Considerable knowledge has been gained from temporal analyses of molecular events culminating in gene activation1, but technical hurdles have hindered comparable studies of gene silencing. Here we describe the temporal assembly of silent chromatin at the mouse terminal transferase gene (Dntt), which is silenced and repositioned to pericentromeric heterochromatin during thymocyte maturation2. Silencing was nucleated at the Dntt promoter by the ordered deacetylation of histone H3 at Lys9 (H3-Lys9), loss of methylation at H3-Lys4 and acquisition of methylation at H3-Lys9, followed by bidirectional spreading of each event. Deacetylation at H3-Lys9 coincided with pericentromeric repositioning, and neither of these early events required de novo protein synthesis. CpG methylation increased primarily in mature T cells that had left the thymus. A transformed thymocyte line supported reversible inactivation of Dntt without repositioning. In these cells, histone modification changes were nucleated at the promoter but did not spread. These results provide a foundation for elucidating the mechanisms of silent chromatin assembly during development.
Although our knowledge of the properties of silent DNA and of the assembly of silent chromatin has increased3,4,5,6,7,8,9,10,11, direct temporal analyses of silent chromatin assembly have been limited largely to mammalian X-chromosome inactivation12,13,14,15,16. The insights provided by genetic models and the X inactivation model have been invaluable, but little is known about the silencing of individual developmentally regulated genes. One reason for this paucity of knowledge is that few developmental pathways are amenable to direct temporal analysis. Large quantities of immature primary cells are needed for a temporal analysis using common molecular assays, and it must be possible to induce synchronous and rapid gene silencing in a high percentage of cells in the population.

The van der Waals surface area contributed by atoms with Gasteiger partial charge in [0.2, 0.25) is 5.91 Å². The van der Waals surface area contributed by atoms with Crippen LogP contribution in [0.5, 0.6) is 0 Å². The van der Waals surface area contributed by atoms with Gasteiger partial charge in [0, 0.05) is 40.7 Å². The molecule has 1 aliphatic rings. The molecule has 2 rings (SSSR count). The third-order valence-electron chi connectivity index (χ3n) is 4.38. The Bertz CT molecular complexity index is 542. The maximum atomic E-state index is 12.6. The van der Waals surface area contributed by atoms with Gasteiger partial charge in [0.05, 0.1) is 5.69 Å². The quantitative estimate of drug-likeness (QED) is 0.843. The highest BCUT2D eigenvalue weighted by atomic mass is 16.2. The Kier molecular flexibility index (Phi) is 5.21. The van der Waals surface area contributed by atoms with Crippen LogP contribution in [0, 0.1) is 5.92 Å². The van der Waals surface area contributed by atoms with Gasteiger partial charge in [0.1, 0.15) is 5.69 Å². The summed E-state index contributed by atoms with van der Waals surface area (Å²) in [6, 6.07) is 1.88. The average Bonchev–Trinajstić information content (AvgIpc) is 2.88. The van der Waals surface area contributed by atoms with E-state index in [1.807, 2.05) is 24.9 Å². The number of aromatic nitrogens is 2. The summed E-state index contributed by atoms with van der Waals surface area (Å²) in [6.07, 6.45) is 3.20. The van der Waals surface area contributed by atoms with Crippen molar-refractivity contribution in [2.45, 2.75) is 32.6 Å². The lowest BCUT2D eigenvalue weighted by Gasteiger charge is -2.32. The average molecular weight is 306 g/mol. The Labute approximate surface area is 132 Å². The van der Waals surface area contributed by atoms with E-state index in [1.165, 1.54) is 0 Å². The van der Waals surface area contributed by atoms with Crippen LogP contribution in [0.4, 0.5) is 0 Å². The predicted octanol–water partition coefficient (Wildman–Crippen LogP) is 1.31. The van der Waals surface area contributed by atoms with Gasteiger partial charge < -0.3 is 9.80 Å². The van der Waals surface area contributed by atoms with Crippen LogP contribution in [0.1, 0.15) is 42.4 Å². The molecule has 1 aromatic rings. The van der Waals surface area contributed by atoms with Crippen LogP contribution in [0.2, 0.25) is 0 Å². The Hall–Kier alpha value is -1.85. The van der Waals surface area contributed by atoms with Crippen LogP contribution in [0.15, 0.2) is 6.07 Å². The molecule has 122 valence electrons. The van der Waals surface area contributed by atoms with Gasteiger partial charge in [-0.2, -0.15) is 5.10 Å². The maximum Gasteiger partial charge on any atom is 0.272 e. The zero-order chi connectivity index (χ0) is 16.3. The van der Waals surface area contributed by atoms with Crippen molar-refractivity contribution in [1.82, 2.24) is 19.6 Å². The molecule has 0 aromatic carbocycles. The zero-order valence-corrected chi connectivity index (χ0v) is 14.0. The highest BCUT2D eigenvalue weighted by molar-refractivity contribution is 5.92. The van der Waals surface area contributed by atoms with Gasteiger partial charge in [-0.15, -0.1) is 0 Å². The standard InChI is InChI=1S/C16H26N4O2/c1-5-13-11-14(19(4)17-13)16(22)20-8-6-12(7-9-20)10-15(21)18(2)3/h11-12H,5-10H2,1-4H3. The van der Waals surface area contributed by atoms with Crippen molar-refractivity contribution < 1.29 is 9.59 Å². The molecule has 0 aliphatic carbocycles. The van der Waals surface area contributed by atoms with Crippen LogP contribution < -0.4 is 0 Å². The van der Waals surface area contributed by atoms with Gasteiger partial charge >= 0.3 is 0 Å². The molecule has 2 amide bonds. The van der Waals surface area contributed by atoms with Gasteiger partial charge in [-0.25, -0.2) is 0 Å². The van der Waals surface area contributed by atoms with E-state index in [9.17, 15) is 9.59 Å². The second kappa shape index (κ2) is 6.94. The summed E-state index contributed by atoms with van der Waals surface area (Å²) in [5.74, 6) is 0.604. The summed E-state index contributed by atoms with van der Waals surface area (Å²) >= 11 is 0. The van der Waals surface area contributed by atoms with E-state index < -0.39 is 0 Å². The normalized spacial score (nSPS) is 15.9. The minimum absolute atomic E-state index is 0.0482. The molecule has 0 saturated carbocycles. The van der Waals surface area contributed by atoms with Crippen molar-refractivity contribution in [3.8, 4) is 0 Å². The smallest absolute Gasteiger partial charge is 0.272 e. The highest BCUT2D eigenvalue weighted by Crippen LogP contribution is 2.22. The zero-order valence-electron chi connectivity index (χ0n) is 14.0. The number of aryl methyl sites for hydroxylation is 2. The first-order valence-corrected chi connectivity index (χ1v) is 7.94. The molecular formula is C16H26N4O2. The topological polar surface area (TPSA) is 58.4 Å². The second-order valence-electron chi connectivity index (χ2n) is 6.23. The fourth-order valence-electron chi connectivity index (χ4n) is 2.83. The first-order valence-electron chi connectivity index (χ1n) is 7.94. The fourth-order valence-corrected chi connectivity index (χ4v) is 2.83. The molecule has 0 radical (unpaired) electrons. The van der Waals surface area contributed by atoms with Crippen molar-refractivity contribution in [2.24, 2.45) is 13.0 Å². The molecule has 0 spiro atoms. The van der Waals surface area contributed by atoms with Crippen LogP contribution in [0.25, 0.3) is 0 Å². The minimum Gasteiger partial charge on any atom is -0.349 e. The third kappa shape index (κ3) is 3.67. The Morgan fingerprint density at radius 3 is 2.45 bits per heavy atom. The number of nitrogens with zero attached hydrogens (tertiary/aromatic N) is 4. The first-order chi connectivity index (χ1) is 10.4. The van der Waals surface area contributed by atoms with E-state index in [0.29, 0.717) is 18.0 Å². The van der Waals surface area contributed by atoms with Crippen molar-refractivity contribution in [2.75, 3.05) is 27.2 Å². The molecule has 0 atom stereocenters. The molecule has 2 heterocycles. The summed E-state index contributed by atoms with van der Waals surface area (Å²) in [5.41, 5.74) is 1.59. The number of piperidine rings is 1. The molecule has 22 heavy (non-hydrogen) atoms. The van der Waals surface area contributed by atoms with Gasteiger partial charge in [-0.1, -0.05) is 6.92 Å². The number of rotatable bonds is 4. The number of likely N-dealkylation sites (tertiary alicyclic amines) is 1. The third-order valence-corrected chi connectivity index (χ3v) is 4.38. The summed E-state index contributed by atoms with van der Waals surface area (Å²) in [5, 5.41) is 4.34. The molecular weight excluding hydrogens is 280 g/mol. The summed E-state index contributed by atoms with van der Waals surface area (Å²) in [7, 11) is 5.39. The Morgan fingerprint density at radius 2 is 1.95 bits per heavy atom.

Double-positive mouse thymocytes serve as a good model for studying the temporal events associated with silencing. These abundant immature cells actively express Rag1 and Rag2, which encode the V(D)J recombinase, and Dntt, whose product adds N regions at recombination junctions17. After recombination of the gene Tcra, the T-cell receptor (TCR) interacts with peptide-associated major histocompatibility complex (MHC) molecules, triggering thymocyte maturation. The early events associated with maturation, including silencing of Dntt, can be recapitulated ex vivo by stimulation with TCR complex antibodies or phorbol myristate acetate (PMA) plus ionomycin (Fig. 1a)2,18,19,20,21. In MHC-deficient mice, ∼95% of thymocytes are at the double-positive stage and ex vivo stimulation results in efficient maturation (Supplementary Fig. 1 online). Most thymocytes do not proliferate ex vivo, which limits our ability to monitor the heritability of silencing. We therefore focus on the property of 'irreversible' silencing, which we define as the absence of spontaneous transcriptional reactivation after removal of the stimulus used to trigger maturation.
RT-PCR analysis showed that inactivation of Dntt remained largely reversible 6 h after stimulation (Fig. 1b), but reversibility was mostly lost by the 8-h time point. The transformed VL3-3M2 thymocyte line supports this same developmental step after stimulation (Supplementary Fig. 1 online), but Dntt inactivation remained reversible 12 h (Fig. 1c) or 18 h (data not shown) after stimulation2,19,21.
CpG methylation increased only slightly at the Dntt locus after thymocyte stimulation (Supplementary Fig. 2 online). We observed large increases in CpG methylation only in mature T cells that had migrated to the spleen and had been stimulated to proliferate. Restriction enzyme accessibility at the Dntt promoter gradually decreased between 0.5 and 8 h after stimulation in nuclei from primary thymocytes and VL3-3M2 cells (Supplementary Fig. 3 online). Reduced accessibility may reflect the loss of a remodeled nucleosomal state at the promoter.
Using chromatin immunoprecipitation (ChIP), we observed efficient deacetylation at H3-Lys9 at the Dntt promoter in primary and transformed thymocytes (Fig. 2a,b). Deacetylation was followed by a marked increase in methylation at H3-Lys9, as shown by using an antibody raised against dimethylated Lys9 (which may not distinguish dimethylated from trimethylated Lys9 or methylated Lys9 from methylated Lys27). Because methylation at H3-Lys9 at the promoter increased in both primary and transformed cells, this event is probably not sufficient for irreversibility. In VL3-3M2 cells, we observed a substantial increase in acetylation and decrease in methylation at H3-Lys9 after removing the PMA plus ionomycin stimulus (Fig. 3a), which confirms that deacetylation and methylation remained reversible.